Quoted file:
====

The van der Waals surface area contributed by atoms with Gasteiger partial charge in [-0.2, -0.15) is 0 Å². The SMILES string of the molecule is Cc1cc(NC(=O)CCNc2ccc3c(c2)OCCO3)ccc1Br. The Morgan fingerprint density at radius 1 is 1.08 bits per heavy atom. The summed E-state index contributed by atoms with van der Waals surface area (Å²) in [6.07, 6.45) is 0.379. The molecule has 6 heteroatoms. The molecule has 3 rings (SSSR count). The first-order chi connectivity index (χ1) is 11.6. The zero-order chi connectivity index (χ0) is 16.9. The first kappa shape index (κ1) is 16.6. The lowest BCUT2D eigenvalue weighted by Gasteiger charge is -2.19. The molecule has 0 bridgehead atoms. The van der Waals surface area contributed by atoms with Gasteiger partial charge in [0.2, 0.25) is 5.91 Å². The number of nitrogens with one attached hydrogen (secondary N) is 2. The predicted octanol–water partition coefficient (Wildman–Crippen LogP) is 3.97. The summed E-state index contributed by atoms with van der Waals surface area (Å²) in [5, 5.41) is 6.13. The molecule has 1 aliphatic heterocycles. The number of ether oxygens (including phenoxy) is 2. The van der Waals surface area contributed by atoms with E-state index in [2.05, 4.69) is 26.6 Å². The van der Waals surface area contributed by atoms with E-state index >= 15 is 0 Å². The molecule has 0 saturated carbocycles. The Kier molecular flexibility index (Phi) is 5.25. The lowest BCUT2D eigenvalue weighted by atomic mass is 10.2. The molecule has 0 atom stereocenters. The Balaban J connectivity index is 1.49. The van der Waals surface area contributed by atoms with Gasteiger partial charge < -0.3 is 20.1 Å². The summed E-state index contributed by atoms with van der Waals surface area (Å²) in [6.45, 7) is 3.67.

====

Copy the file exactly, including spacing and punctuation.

The van der Waals surface area contributed by atoms with Gasteiger partial charge in [-0.2, -0.15) is 0 Å². The SMILES string of the molecule is Cc1cc(NC(=O)CCNc2ccc3c(c2)OCCO3)ccc1Br. The Morgan fingerprint density at radius 1 is 1.08 bits per heavy atom. The summed E-state index contributed by atoms with van der Waals surface area (Å²) in [6.07, 6.45) is 0.379. The molecule has 6 heteroatoms. The molecule has 3 rings (SSSR count). The first-order chi connectivity index (χ1) is 11.6. The zero-order chi connectivity index (χ0) is 16.9. The first kappa shape index (κ1) is 16.6. The lowest BCUT2D eigenvalue weighted by Gasteiger charge is -2.19. The molecule has 0 bridgehead atoms. The van der Waals surface area contributed by atoms with Gasteiger partial charge in [0.2, 0.25) is 5.91 Å². The number of nitrogens with one attached hydrogen (secondary N) is 2. The predicted octanol–water partition coefficient (Wildman–Crippen LogP) is 3.97. The summed E-state index contributed by atoms with van der Waals surface area (Å²) in [5, 5.41) is 6.13. The molecule has 1 aliphatic heterocycles. The number of ether oxygens (including phenoxy) is 2. The van der Waals surface area contributed by atoms with E-state index in [2.05, 4.69) is 26.6 Å². The van der Waals surface area contributed by atoms with E-state index >= 15 is 0 Å². The molecule has 0 saturated carbocycles. The Kier molecular flexibility index (Phi) is 5.25. The lowest BCUT2D eigenvalue weighted by atomic mass is 10.2. The molecule has 0 atom stereocenters. The Balaban J connectivity index is 1.49. The van der Waals surface area contributed by atoms with Gasteiger partial charge < -0.3 is 20.1 Å². The summed E-state index contributed by atoms with van der Waals surface area (Å²) in [6.45, 7) is 3.67.